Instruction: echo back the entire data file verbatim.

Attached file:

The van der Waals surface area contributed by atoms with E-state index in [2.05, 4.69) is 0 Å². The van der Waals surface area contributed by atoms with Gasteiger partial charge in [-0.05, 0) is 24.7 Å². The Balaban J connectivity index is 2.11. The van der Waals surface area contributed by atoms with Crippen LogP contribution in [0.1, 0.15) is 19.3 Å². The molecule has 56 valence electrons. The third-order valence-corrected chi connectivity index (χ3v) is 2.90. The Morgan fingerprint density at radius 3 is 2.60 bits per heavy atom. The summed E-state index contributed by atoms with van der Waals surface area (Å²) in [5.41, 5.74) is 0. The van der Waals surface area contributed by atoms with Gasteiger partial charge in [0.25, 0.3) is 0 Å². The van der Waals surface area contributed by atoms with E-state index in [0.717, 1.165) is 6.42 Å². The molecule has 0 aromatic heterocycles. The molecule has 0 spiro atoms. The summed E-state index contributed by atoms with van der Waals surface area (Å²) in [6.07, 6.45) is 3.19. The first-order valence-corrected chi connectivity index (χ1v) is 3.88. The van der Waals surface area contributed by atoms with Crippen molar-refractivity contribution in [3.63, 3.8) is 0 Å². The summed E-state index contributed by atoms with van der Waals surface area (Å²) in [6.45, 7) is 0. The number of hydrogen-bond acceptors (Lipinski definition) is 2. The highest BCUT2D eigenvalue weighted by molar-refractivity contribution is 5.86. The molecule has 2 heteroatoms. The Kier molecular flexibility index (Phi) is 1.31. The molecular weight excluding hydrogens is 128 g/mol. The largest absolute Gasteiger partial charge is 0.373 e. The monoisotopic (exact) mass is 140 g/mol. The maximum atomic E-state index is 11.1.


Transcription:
The van der Waals surface area contributed by atoms with E-state index in [2.05, 4.69) is 0 Å². The van der Waals surface area contributed by atoms with Gasteiger partial charge in [-0.05, 0) is 24.7 Å². The Balaban J connectivity index is 2.11. The van der Waals surface area contributed by atoms with Crippen LogP contribution in [0.1, 0.15) is 19.3 Å². The molecule has 56 valence electrons. The third-order valence-corrected chi connectivity index (χ3v) is 2.90. The Morgan fingerprint density at radius 3 is 2.60 bits per heavy atom. The summed E-state index contributed by atoms with van der Waals surface area (Å²) in [5.41, 5.74) is 0. The van der Waals surface area contributed by atoms with Gasteiger partial charge in [0.25, 0.3) is 0 Å². The van der Waals surface area contributed by atoms with E-state index in [0.717, 1.165) is 6.42 Å². The molecule has 0 aromatic heterocycles. The molecule has 0 spiro atoms. The summed E-state index contributed by atoms with van der Waals surface area (Å²) in [6.07, 6.45) is 3.19. The first-order valence-corrected chi connectivity index (χ1v) is 3.88. The van der Waals surface area contributed by atoms with Crippen molar-refractivity contribution in [3.63, 3.8) is 0 Å². The summed E-state index contributed by atoms with van der Waals surface area (Å²) in [6.45, 7) is 0. The number of hydrogen-bond acceptors (Lipinski definition) is 2. The highest BCUT2D eigenvalue weighted by molar-refractivity contribution is 5.86. The molecule has 2 heteroatoms. The Kier molecular flexibility index (Phi) is 1.31. The molecular weight excluding hydrogens is 128 g/mol. The largest absolute Gasteiger partial charge is 0.373 e. The monoisotopic (exact) mass is 140 g/mol. The maximum atomic E-state index is 11.1.